If the total electric energy associated with a field is:

enter image description here

and the electric field of a point charge follows an inverse square law:

enter image description here

then $U_{ES}$ would be infnite if you compute the integral. Can someone shed light on what it means for "infinite total energy" to be associated with a particle?

Secondly, if charges are actually "points" and do not have a finite radius, shouldn't all matter collapse into black holes?

Could someone explain what it means for an electron or other fundamental particle to be associated with a finite radius? What is the "electron radius," and how is it measured? What is self-interaction energy?

equations from https://en.wikipedia.org/wiki/Electric_field


Infinities like this plague both classical and quantum theories of point particles. They are conventionally swept under the rug by “mass renormalization”. The basic idea is that one imagines that, if the particle had no charge, it would have a negatively infinite “bare” mass. One then adds in the positively infinite mass corresponding to the electrostatic self-energy, and assumes that the sum produces the finite observed mass.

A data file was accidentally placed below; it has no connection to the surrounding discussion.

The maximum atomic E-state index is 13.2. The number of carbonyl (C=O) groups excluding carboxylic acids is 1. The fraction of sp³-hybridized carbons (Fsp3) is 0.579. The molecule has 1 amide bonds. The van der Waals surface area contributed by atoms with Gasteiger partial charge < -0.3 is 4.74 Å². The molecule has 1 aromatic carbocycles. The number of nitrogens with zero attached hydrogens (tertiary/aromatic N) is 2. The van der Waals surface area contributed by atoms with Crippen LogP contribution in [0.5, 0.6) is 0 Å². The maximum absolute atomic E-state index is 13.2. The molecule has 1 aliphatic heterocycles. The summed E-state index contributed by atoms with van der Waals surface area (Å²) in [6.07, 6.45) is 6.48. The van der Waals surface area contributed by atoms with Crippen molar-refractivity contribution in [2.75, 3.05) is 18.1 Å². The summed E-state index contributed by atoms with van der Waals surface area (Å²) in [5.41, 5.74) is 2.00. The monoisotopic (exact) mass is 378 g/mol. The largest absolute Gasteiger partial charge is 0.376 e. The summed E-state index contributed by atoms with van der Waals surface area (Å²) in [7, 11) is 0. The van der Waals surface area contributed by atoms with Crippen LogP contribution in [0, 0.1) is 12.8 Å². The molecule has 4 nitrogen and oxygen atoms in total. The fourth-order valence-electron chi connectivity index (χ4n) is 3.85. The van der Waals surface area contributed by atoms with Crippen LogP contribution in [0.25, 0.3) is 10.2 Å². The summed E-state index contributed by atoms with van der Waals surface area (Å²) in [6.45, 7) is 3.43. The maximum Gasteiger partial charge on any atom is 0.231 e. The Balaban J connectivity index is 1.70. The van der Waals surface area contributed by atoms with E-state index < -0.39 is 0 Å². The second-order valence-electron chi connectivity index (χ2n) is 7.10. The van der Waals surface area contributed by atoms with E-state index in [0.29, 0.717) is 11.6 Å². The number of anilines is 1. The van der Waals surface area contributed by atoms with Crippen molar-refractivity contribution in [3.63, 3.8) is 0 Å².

From a practical point of view, physicists have gotten comfortable with this, because it allows theories like quantum electrodynamics to bury its infinities and produce spectacularly correct results. But they also see it as a reason to believe that theories of point particles are not the correct description of nature.

I have answered only your first question because you are supposed to ask only one at a time.

If you consider two (or more) point charges and compute their electrostatic field energy, you’ll get an infinite term for each particle, but the “interaction terms” like $\mathbf{E}_1\cdot\mathbf{E}_2$ integrate to produce finite results which are precisely the potential energy


of the pairs of charges. This provides a nice physical picture of where the potential energy is.


Not the answer you're looking for? Browse other questions tagged or ask your own question.